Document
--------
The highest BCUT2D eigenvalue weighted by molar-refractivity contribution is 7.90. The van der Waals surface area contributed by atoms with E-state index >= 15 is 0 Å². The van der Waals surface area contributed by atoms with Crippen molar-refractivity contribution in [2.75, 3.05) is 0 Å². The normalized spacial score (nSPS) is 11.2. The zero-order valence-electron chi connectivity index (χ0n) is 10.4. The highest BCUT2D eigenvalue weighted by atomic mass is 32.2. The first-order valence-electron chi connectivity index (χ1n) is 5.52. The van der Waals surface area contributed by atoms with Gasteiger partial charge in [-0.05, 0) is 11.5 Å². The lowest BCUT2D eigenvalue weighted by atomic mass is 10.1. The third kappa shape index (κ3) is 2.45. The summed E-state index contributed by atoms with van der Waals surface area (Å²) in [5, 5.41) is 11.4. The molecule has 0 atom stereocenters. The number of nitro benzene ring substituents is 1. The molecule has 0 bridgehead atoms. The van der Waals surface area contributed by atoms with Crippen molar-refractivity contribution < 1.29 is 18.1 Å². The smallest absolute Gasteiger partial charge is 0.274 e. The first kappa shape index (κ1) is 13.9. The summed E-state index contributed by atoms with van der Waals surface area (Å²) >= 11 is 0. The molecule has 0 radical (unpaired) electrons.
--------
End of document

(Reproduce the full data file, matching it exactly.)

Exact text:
The highest BCUT2D eigenvalue weighted by molar-refractivity contribution is 7.90. The van der Waals surface area contributed by atoms with E-state index >= 15 is 0 Å². The van der Waals surface area contributed by atoms with Crippen molar-refractivity contribution in [2.75, 3.05) is 0 Å². The normalized spacial score (nSPS) is 11.2. The zero-order valence-electron chi connectivity index (χ0n) is 10.4. The highest BCUT2D eigenvalue weighted by atomic mass is 32.2. The first-order valence-electron chi connectivity index (χ1n) is 5.52. The van der Waals surface area contributed by atoms with Gasteiger partial charge in [-0.05, 0) is 11.5 Å². The lowest BCUT2D eigenvalue weighted by atomic mass is 10.1. The third kappa shape index (κ3) is 2.45. The summed E-state index contributed by atoms with van der Waals surface area (Å²) in [5, 5.41) is 11.4. The molecule has 0 atom stereocenters. The number of nitro benzene ring substituents is 1. The molecule has 0 bridgehead atoms. The van der Waals surface area contributed by atoms with Crippen molar-refractivity contribution < 1.29 is 18.1 Å². The smallest absolute Gasteiger partial charge is 0.274 e. The first kappa shape index (κ1) is 13.9. The summed E-state index contributed by atoms with van der Waals surface area (Å²) >= 11 is 0. The molecule has 0 radical (unpaired) electrons.